Well, you could ask for an exciting ride. All Viking Sport Cruisers have considerable deadrise—the 58's measures 19 degrees at the transom—and all things considered, that should make them good in a seaway. I say should because on test day, the seas off Atlantic City, New Jersey, were so flat, you could have rolled a beach ball across them all the way down to Cape May. Countering the beneficial sea manners the additional deadrise aft brings is reduced lift and—at least theoretically—thereby reduced speed. Yet a terminal velocity of nearly 37 mph hardly qualifies this boat as lethargic. You do get a fair amount of heel in hard turns because of the generous deadrise, but given the 58's fine manners, it just makes the ride all the more fun. Indeed, helming the 58, you could easily delude yourself into believing you were joyriding a much smaller boat, were it not for her steering. The system, which is currently used exclusively by Viking Sport Cruisers and Princess Yachts, is a wonderful piece of technology from Sleipner that combines an electronically controlled hydraulic pump with a straight hydraulic backup. When you turn the wheel, you actually send an electronic signal to a motor in the lazarette that does the dirty work of moving the rudders. My problem was an initial second of extra resistance that required just enough additional effort to remove the instantaneous response in figure-eights and, I'd guess, add some fatigue to extended cruising.

Overall the 58 is a solid ride, and that's because she's built. Actually, make that engineered. The evidence is everywhere, from the way the batteries are enclosed in sturdy FRP boxes that are vented overboard to the shiny polished-steel plate that protects the air conditioning circulating pump from wayward feet. Of course, the lazarette hatch is guttered and drains overboard, but via solid-brass elbows? The reinforcement in the way of the rudder quadrants is really quite remarkable, and both saddle tanks have remote-controlled (from the cockpit) shut-offs, a crucial safety feature in the event of a fire and one that frankly should be mandated on all powerboats. Someone even obsessed over little details like a lock that prevents inadvertent activation of the rockers for the winch and a nifty deck drain with a top/strainer that lifts off so you can easily remove any clogs. And I had to ask myself, was it pure serendipity that the fuel-water separators were placed on the aft engine-room bulkhead so that when you turned on the lights, the fuel was backlit, revealing the slightest contamination?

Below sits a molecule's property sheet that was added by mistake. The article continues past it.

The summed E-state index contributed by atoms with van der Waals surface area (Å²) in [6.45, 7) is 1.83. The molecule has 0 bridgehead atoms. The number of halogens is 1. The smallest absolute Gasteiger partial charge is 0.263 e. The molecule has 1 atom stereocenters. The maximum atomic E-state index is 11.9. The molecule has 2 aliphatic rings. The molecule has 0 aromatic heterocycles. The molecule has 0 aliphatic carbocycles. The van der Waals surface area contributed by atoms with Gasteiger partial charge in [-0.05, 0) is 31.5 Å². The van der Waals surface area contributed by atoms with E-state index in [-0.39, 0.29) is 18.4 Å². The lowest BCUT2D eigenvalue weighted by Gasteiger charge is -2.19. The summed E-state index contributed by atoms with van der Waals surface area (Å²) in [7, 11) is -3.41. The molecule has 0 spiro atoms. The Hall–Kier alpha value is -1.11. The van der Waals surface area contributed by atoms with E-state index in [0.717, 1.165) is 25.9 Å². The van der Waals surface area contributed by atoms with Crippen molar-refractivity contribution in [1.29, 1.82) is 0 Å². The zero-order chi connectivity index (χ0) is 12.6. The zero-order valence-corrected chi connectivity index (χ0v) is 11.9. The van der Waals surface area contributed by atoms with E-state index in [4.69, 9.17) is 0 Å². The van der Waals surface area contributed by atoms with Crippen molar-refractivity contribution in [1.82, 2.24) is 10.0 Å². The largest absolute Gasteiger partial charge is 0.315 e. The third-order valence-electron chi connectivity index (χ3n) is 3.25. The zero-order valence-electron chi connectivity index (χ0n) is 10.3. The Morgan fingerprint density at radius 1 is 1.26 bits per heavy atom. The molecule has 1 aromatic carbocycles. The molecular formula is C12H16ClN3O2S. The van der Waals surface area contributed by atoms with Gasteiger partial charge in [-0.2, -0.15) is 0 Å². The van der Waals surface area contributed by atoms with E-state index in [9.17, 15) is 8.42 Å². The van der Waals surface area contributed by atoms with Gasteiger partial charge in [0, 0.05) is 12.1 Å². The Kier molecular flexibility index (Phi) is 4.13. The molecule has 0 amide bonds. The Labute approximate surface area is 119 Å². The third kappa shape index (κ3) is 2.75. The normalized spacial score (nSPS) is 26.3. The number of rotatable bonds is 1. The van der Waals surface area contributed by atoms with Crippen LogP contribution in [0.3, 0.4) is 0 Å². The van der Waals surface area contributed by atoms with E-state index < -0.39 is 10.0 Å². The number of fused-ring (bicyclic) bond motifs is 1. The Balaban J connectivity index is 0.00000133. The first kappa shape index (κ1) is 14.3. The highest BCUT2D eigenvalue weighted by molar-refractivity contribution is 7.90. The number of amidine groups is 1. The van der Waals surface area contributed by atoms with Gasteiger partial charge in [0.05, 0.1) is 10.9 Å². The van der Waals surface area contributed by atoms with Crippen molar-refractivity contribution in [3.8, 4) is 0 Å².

Actually, despite all the beautiful fabrics, lacquered cherry, and cushy mattresses, it was the 58's engine room that was my favorite place on this boat. But then I'm an engine guy. Galleys? I don't get too excited about whether they're up or down, as long as they're close enough for someone to hand me a cold drink.

For more information on Viking Sport Cruisers, including contact information, click here.

No matter what kind of boat you own and no matter what kind of filters you have, someday you'll have to clean out your fuel tanks. You just can't prevent sludge from building up, which is why you should clean them periodically, problem or not. With most boats that means calling in a fuel caddy with a circulating pump and suction hose that has to be snaked down the fuel fill—a process that yields uneven results. But with the 58, just unscrew the plug in this fitting on the bottom end of both saddle tanks, which on European models provides a crossover between the two, screw in a hose barb, attach a hose, and drain the gook. Or, better yet, suck it out with a small pump.—R.T.

This article originally appeared in the September 2007 issue of Power & Motoryacht magazine.